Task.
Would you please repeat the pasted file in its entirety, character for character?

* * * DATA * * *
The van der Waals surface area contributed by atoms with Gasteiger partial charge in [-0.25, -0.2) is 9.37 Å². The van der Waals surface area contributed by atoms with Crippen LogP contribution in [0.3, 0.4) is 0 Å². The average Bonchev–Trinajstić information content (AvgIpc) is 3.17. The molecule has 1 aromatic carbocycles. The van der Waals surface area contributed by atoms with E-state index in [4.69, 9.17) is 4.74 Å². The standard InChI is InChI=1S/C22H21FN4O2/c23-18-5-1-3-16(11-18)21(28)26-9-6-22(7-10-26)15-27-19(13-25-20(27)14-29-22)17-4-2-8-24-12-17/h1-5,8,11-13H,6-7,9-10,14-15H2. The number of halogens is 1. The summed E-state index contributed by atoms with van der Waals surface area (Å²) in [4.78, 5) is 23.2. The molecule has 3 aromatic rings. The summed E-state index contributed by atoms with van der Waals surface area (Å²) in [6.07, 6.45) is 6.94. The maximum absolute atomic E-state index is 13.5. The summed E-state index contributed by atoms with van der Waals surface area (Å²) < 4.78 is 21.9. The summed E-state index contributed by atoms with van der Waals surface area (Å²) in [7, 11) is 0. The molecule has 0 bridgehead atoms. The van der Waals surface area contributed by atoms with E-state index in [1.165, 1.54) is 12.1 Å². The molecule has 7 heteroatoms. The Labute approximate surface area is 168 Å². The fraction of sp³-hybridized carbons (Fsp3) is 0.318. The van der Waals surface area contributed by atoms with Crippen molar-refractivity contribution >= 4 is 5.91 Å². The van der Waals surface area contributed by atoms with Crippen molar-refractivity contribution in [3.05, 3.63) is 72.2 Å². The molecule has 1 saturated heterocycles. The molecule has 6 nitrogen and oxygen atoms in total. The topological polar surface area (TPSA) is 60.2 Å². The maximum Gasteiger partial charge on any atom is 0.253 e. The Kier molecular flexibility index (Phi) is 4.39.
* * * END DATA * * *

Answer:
The van der Waals surface area contributed by atoms with Gasteiger partial charge in [-0.25, -0.2) is 9.37 Å². The van der Waals surface area contributed by atoms with Crippen LogP contribution in [0.3, 0.4) is 0 Å². The average Bonchev–Trinajstić information content (AvgIpc) is 3.17. The molecule has 1 aromatic carbocycles. The van der Waals surface area contributed by atoms with E-state index in [4.69, 9.17) is 4.74 Å². The standard InChI is InChI=1S/C22H21FN4O2/c23-18-5-1-3-16(11-18)21(28)26-9-6-22(7-10-26)15-27-19(13-25-20(27)14-29-22)17-4-2-8-24-12-17/h1-5,8,11-13H,6-7,9-10,14-15H2. The number of halogens is 1. The summed E-state index contributed by atoms with van der Waals surface area (Å²) in [4.78, 5) is 23.2. The molecule has 3 aromatic rings. The summed E-state index contributed by atoms with van der Waals surface area (Å²) in [6.07, 6.45) is 6.94. The maximum absolute atomic E-state index is 13.5. The summed E-state index contributed by atoms with van der Waals surface area (Å²) < 4.78 is 21.9. The summed E-state index contributed by atoms with van der Waals surface area (Å²) in [7, 11) is 0. The molecule has 0 bridgehead atoms. The van der Waals surface area contributed by atoms with E-state index in [1.165, 1.54) is 12.1 Å². The molecule has 7 heteroatoms. The Labute approximate surface area is 168 Å². The fraction of sp³-hybridized carbons (Fsp3) is 0.318. The van der Waals surface area contributed by atoms with Crippen molar-refractivity contribution >= 4 is 5.91 Å². The van der Waals surface area contributed by atoms with Crippen molar-refractivity contribution in [3.05, 3.63) is 72.2 Å². The molecule has 1 saturated heterocycles. The molecule has 6 nitrogen and oxygen atoms in total. The topological polar surface area (TPSA) is 60.2 Å². The maximum Gasteiger partial charge on any atom is 0.253 e. The Kier molecular flexibility index (Phi) is 4.39.